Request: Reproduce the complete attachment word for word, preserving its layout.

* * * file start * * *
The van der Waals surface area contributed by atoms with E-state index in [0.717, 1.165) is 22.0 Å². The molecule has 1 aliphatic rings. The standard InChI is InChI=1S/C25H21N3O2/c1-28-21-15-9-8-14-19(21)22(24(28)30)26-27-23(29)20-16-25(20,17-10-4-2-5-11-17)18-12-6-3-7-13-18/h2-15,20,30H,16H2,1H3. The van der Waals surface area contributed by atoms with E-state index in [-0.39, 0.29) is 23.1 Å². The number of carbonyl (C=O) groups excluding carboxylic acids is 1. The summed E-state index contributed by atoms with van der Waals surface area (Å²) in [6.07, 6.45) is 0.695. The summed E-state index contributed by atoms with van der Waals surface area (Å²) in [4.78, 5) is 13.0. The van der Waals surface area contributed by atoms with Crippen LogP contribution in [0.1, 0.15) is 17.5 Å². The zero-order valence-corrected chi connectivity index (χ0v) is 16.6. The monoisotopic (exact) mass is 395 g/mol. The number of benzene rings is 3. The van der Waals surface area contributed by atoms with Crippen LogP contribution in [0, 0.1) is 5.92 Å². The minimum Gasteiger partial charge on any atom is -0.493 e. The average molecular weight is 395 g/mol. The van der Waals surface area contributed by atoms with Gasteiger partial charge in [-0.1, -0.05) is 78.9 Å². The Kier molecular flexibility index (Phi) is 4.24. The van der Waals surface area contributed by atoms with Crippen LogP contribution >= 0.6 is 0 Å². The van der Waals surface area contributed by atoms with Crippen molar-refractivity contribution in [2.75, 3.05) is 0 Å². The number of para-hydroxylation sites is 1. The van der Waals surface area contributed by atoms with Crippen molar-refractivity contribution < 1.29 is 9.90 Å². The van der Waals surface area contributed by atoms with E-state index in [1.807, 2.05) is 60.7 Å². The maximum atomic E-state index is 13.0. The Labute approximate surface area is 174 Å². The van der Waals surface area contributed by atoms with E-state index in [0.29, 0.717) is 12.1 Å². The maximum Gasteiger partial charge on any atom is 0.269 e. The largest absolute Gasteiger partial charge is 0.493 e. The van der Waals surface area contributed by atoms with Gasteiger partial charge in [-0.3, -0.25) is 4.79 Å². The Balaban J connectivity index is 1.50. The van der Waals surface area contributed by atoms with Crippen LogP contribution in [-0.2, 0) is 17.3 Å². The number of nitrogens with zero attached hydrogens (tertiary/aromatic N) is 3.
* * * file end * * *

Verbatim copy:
The van der Waals surface area contributed by atoms with E-state index in [0.717, 1.165) is 22.0 Å². The molecule has 1 aliphatic rings. The standard InChI is InChI=1S/C25H21N3O2/c1-28-21-15-9-8-14-19(21)22(24(28)30)26-27-23(29)20-16-25(20,17-10-4-2-5-11-17)18-12-6-3-7-13-18/h2-15,20,30H,16H2,1H3. The van der Waals surface area contributed by atoms with E-state index in [-0.39, 0.29) is 23.1 Å². The number of carbonyl (C=O) groups excluding carboxylic acids is 1. The summed E-state index contributed by atoms with van der Waals surface area (Å²) in [6.07, 6.45) is 0.695. The summed E-state index contributed by atoms with van der Waals surface area (Å²) in [4.78, 5) is 13.0. The van der Waals surface area contributed by atoms with Crippen LogP contribution in [0.1, 0.15) is 17.5 Å². The zero-order valence-corrected chi connectivity index (χ0v) is 16.6. The monoisotopic (exact) mass is 395 g/mol. The number of benzene rings is 3. The van der Waals surface area contributed by atoms with Crippen LogP contribution in [0, 0.1) is 5.92 Å². The minimum Gasteiger partial charge on any atom is -0.493 e. The average molecular weight is 395 g/mol. The van der Waals surface area contributed by atoms with Gasteiger partial charge in [-0.1, -0.05) is 78.9 Å². The Kier molecular flexibility index (Phi) is 4.24. The van der Waals surface area contributed by atoms with Crippen LogP contribution >= 0.6 is 0 Å². The van der Waals surface area contributed by atoms with Crippen molar-refractivity contribution in [2.75, 3.05) is 0 Å². The number of para-hydroxylation sites is 1. The van der Waals surface area contributed by atoms with Crippen molar-refractivity contribution < 1.29 is 9.90 Å². The van der Waals surface area contributed by atoms with E-state index in [1.807, 2.05) is 60.7 Å². The maximum atomic E-state index is 13.0. The Labute approximate surface area is 174 Å². The van der Waals surface area contributed by atoms with E-state index in [0.29, 0.717) is 12.1 Å². The maximum Gasteiger partial charge on any atom is 0.269 e. The largest absolute Gasteiger partial charge is 0.493 e. The van der Waals surface area contributed by atoms with Gasteiger partial charge in [-0.3, -0.25) is 4.79 Å². The Balaban J connectivity index is 1.50. The van der Waals surface area contributed by atoms with Crippen LogP contribution in [-0.2, 0) is 17.3 Å². The number of nitrogens with zero attached hydrogens (tertiary/aromatic N) is 3.